Gone Fishin’ For a Good Cause
May 16, 2017
The Kaanapali Golf Courses are 36 holes of immaculate greens and breathtaking views of the Kaanapali resort area of Maui, known for its pristine, three-mile beach.
In addition to the thousands of golfers who play the two courses every year, hundreds of keiki (children) congregate at the Kaanapali Golf Course Pond to take part in another sport altogether — fishing.
Maui Electric’s annual Keiki Tilapia Fishing Tournament — currently its eighth year — invites 600 keiki from across Maui to take part in a two-hour “tag-and-release” event, and vie for the biggest catch of the day in different age categories. The Tournament is a benefit for Maui United Way (MUW), a non-profit that raises and invests corporate and individual donations in 33 health and human services partner agencies, and 34 programs, to benefit the Maui County community (consisting of the islands of Maui, Molokai, and Lanai).
This year, the Tournament raised more than $20,000 for MUW, a testament to the generous support of the Maui community — as well as the popularity of the event!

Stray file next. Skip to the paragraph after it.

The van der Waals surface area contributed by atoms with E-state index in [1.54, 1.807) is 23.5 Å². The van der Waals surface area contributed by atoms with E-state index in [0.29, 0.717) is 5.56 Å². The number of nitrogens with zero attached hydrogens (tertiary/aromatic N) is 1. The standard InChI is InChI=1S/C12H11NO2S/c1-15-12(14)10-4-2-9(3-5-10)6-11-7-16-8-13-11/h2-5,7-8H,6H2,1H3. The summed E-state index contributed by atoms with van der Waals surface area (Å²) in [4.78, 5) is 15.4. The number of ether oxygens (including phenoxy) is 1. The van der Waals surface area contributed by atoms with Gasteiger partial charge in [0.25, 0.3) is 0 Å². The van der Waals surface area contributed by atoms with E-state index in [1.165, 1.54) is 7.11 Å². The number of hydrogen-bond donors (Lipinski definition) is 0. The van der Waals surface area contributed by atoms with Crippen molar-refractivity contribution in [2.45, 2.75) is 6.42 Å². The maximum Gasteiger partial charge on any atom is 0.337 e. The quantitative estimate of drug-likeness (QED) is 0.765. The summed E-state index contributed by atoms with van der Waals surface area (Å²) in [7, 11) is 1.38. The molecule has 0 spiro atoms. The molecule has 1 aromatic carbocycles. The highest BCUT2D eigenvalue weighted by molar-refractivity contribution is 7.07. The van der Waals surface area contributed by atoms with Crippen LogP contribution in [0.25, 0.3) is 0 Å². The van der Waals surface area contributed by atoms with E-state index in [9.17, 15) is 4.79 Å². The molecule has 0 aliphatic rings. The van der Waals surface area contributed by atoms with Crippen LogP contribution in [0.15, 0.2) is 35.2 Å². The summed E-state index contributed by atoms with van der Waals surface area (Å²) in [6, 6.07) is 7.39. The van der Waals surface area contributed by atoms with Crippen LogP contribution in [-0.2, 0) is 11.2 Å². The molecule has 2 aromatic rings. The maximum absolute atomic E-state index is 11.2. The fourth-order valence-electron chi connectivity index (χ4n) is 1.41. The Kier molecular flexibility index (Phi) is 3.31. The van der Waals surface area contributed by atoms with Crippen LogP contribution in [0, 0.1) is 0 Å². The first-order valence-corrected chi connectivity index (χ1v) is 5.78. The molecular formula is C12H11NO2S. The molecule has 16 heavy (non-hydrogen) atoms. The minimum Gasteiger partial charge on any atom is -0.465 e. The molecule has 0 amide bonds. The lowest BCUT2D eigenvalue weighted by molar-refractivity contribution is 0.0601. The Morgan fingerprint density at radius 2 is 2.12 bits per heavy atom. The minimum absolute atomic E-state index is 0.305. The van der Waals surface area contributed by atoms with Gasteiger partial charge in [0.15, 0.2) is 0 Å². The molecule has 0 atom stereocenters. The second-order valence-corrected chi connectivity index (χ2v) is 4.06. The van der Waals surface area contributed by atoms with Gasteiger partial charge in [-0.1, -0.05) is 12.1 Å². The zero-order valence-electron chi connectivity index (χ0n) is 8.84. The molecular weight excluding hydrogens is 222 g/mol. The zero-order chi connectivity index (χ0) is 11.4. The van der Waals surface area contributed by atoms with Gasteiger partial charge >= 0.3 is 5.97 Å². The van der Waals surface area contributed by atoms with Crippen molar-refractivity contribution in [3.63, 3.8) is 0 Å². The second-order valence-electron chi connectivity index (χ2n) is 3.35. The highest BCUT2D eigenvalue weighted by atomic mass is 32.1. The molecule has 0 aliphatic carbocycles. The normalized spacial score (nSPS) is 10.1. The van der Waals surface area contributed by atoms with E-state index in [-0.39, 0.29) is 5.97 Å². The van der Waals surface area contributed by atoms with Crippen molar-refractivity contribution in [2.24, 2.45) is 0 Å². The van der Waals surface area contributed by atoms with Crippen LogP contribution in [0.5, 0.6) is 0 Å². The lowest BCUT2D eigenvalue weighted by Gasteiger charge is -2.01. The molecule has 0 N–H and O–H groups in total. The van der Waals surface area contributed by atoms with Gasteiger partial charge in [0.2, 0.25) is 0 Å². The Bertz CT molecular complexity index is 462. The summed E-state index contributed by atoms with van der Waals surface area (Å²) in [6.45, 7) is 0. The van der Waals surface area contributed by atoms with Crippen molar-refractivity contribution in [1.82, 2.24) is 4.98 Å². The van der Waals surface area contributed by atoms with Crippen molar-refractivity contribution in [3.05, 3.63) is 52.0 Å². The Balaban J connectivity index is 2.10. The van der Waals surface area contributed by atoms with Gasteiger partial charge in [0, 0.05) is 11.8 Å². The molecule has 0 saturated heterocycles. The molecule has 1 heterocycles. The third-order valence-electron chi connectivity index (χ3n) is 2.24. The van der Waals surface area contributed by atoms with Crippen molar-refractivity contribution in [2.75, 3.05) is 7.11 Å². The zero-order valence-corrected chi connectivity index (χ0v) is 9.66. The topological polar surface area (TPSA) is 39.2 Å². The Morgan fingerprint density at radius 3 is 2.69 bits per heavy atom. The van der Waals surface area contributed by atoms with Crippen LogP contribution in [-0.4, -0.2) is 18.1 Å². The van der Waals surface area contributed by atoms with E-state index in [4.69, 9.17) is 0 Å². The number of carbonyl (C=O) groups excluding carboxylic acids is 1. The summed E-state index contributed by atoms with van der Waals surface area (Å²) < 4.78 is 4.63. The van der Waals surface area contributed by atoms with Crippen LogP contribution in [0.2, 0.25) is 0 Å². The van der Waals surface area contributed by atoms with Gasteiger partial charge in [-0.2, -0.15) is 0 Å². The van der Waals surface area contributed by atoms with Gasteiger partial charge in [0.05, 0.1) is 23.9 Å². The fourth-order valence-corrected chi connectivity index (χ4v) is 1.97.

With the 600 keiki came approx. 1,400 of their parents, family members and friends, cheering on their young fishermen and women and providing wisdom — welcome or not — on the best techniques, bait, and lures to tag the fish.
“Thank you to our community partners, Maui Electric and Kaanapali Golf Course, who coordinate and host this amazing event for our keiki,” said Kari Luna Nunokawa, Maui United Way president and chief professional officer. “We appreciate all of the love that goes into preparing and hosting this tournament that supports Maui United Way and our efforts to help those who need it the most in our community.”
More than 100 Maui Electric employees and their families dedicated 300+ volunteer hours to help organize this year’s event.
“Our Maui Electric ohana (family) looks forward to coordinating this beloved outing that benefits such an important organization in our community,” said Sharon Suzuki, Maui Electric president.
“I’ve been on the Maui United Way committee for four to five years now,” said Cheyene Hoshino, a Power Supply statistical clerk at Maui Electric. “Every year, this tournament is what Maui looks forward to. If you have keiki, this is the must-go event of the year. People make traditions here, they bring their families every year.”
Although the modern incarnation of the Tournament has been running for eight years, the event has quite a long history in Maui.
“I used to come here as a kid, my wife used to come here as a kid too,” said Lowell, a resident of Lahaina, Maui. “It was a good thing for the keiki. Now it’s my kids’ turns to enjoy the same experiences we had. It’s good that we continue traditions.”
Among the largest tilapia by age category awards, the Largest Tilapia of the Day — or the “Tilapa-Whoppa” Award — went to Austin Nishida, whose catch came in at a whoppin’ 959 grams.